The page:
Fresh material, that has been preserved by the permafrost, uses oxygen unbelievably quickly, while more decomposed materials use oxygen more slowly.
Source: Jørgen Hollesen and Henning Matthiesen.

Here the scientists have drilled for and extracted specimens, which they have analysed and carried out oxygen consumption tests on.

"Qajaa is extremely valuable as it is one of the very best preserved settlements," says Matthiesen. "It's been known since 1870, but most of it remains unexcavated. It will be necessary to excavate it if it becomes threatened — for instance, if we can see suddenly foresee that it will be gone in ten years' time."

Although the permafrost, which works as a deep-freezer, presently preserves Qajaa, is it likely that the rising temperatures will become a problem in the long-run.
"If the temperature changes continue, it will be threatened," says Hollesen and adds "Our models predicts that the frozen archaeological layers will start to thaw in 2050 – and that is a big problem."

A freezer full of bones

To find out which conditions are the most threatening for the ancient archaeological treasures, the scientists have taken specimens from several kitchen middens on Greenland and measured the oxygen consumption of the various finds.

"For instance, We have study the oxygen consumption of a piece of wood from a tree. When bacteria and fungi decomposes wood, they use oxygen. If we can measure how quickly the oxygen disappears, then we have a strong indicator, of how soon the tree will disappear.” explains Matthiesen.

At the National Museum of Denmark's Conservation department there are several freezers full of wood from trees, bones and other things from Greenland, which the scientists have been allowed to study. Hollesen explains, that organic matter found in the permafrost decomposes quite quickly, and must therefore be kept under the same cold conditions, that they came from.

"If we let this piece of wood from a tree lie here at room temperature, its rate of decomposition will rise by two to four times every time the temperature rises by ten degrees," he says. "In fact, decomposition of organic material will be even quicker here in Denmark, because we have a lot of fungi-spores in the air."
More measurements provide a better scale

The purpose of measuring oxygen consumption is to give the scientists an overview of how materials such as wood, bone and metal decompose under different temperatures and moisture conditions.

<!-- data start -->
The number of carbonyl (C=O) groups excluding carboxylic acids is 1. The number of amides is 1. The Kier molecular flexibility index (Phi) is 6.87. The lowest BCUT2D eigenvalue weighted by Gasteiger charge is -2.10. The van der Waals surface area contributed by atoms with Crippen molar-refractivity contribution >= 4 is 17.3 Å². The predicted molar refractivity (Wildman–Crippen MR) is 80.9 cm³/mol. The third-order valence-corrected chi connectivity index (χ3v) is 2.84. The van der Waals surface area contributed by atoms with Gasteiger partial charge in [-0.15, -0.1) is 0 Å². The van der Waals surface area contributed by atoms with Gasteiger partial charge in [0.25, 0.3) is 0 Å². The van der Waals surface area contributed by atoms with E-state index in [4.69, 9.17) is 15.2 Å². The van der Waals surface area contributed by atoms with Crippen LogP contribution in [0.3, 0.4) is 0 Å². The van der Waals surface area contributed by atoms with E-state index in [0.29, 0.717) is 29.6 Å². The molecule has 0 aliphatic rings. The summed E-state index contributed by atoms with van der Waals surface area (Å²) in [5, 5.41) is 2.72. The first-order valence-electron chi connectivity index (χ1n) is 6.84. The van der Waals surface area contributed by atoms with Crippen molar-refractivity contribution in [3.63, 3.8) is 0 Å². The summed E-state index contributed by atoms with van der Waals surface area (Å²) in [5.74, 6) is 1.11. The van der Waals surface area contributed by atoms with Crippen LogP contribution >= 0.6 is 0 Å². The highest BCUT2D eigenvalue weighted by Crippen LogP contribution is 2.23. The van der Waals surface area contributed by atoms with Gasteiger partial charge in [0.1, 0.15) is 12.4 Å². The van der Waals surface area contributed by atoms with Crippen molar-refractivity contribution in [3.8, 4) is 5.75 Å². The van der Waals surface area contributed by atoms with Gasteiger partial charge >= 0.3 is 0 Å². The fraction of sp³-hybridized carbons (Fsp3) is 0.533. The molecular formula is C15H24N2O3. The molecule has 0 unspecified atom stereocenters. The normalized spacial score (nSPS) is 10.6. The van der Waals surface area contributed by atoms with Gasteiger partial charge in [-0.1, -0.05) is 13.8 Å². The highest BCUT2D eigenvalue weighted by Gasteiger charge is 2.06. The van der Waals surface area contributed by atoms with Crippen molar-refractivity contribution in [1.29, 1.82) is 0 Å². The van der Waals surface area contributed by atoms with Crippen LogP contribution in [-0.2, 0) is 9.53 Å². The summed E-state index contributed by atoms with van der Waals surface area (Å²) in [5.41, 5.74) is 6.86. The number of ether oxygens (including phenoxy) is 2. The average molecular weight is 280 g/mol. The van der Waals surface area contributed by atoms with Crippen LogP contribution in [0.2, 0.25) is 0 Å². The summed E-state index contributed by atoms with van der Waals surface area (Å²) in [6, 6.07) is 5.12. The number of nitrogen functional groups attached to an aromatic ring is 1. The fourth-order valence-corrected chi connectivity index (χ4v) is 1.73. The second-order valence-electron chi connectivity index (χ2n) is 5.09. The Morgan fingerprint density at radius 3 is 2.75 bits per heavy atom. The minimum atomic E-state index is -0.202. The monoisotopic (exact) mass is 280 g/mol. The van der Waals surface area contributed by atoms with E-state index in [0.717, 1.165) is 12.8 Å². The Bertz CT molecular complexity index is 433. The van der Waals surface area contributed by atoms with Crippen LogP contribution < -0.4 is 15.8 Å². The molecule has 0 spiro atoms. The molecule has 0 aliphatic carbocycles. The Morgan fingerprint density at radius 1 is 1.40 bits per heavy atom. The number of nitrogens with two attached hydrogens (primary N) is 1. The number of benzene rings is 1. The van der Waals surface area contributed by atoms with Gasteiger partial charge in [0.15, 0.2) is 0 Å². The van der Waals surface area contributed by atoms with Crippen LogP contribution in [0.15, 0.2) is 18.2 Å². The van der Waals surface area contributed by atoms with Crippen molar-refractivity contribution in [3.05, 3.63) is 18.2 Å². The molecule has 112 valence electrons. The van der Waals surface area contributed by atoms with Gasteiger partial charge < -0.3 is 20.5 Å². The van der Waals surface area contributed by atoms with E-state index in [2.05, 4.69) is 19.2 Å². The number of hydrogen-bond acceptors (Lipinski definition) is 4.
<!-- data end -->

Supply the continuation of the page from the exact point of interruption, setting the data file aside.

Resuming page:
By taking hundreds of samples, it will become possible to create a scale, that shows how quickly various materials decompose, and thereby find out how soon the archaeological areas will lose their organic content.

The many measurements are to be stored in a geographic information system and combined with maps over future soil temperatures, moisture conditions, plant distribution and the risk of coastal erosion. In this way, scientists in the future will be able to use the interactive map to see which threats are the worst in which areas.
”When we've gone a bit further with the project, it won't be necessary to take large specimens from all sites," says Matthiesen "we will be able to make do with a few samples from new archaeological sites, and use the scale to know, whether any given location is in a risk zone."

Greenland cannot excavate everything by itself

According to Hollesen and Matthiesen, Greenland really needs a tool to give a better overview of the locations of the archaeological sites and their conditions. A database with information on some of the areas exists already, but the information is not systematised.

"The Greenland National Museum and Archives receives many approaches from researchers who want to carry out excavations on Greenland. The museum would like to have a tool, that can be used, to direct excavations to threatened sites, that are expected to disappear in the near future," says Matthiesen. "They do not have the resources to excavate all of these sites by themselves". 

"It's not a question of whether climate is changing or not," Hollesen says. "The consequences can be seen quite clearly today — and that's why we have to act now."

You can read more here about some of the projects at Qajaa. The article is in Danish, but a summary and the captions are in English.